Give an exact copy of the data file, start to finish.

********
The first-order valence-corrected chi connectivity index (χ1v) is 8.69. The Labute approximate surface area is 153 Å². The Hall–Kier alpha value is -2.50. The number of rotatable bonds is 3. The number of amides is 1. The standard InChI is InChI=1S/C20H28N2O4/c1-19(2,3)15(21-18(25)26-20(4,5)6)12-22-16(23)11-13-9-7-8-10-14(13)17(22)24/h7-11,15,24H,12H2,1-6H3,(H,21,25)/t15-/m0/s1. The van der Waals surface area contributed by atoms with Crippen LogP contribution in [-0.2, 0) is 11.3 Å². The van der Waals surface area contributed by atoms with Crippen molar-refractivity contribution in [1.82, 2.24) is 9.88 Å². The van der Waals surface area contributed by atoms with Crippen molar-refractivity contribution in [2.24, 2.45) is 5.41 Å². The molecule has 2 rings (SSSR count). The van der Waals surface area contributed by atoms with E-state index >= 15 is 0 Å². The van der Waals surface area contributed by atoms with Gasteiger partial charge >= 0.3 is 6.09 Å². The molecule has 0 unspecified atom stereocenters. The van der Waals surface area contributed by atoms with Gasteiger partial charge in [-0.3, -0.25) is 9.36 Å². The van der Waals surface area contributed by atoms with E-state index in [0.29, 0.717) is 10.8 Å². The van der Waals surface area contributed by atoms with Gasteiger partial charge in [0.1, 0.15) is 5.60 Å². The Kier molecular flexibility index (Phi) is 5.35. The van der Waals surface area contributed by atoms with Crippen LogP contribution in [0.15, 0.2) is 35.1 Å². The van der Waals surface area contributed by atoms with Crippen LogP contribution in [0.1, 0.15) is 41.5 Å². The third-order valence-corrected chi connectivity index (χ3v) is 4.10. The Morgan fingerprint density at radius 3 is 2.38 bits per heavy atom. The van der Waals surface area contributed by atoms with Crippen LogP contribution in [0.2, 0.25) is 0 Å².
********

The first-order valence-corrected chi connectivity index (χ1v) is 8.69. The Labute approximate surface area is 153 Å². The Hall–Kier alpha value is -2.50. The number of rotatable bonds is 3. The number of amides is 1. The standard InChI is InChI=1S/C20H28N2O4/c1-19(2,3)15(21-18(25)26-20(4,5)6)12-22-16(23)11-13-9-7-8-10-14(13)17(22)24/h7-11,15,24H,12H2,1-6H3,(H,21,25)/t15-/m0/s1. The van der Waals surface area contributed by atoms with Crippen LogP contribution in [-0.2, 0) is 11.3 Å². The van der Waals surface area contributed by atoms with Crippen molar-refractivity contribution in [1.82, 2.24) is 9.88 Å². The van der Waals surface area contributed by atoms with Crippen molar-refractivity contribution in [2.24, 2.45) is 5.41 Å². The molecule has 2 rings (SSSR count). The van der Waals surface area contributed by atoms with E-state index >= 15 is 0 Å². The van der Waals surface area contributed by atoms with Gasteiger partial charge >= 0.3 is 6.09 Å². The molecule has 0 unspecified atom stereocenters. The van der Waals surface area contributed by atoms with Gasteiger partial charge in [-0.3, -0.25) is 9.36 Å². The van der Waals surface area contributed by atoms with E-state index in [0.29, 0.717) is 10.8 Å². The van der Waals surface area contributed by atoms with Gasteiger partial charge in [0.1, 0.15) is 5.60 Å². The Kier molecular flexibility index (Phi) is 5.35. The van der Waals surface area contributed by atoms with Crippen LogP contribution in [0.15, 0.2) is 35.1 Å². The van der Waals surface area contributed by atoms with Crippen LogP contribution in [0.1, 0.15) is 41.5 Å². The third-order valence-corrected chi connectivity index (χ3v) is 4.10. The Morgan fingerprint density at radius 3 is 2.38 bits per heavy atom. The van der Waals surface area contributed by atoms with Crippen LogP contribution in [0.2, 0.25) is 0 Å².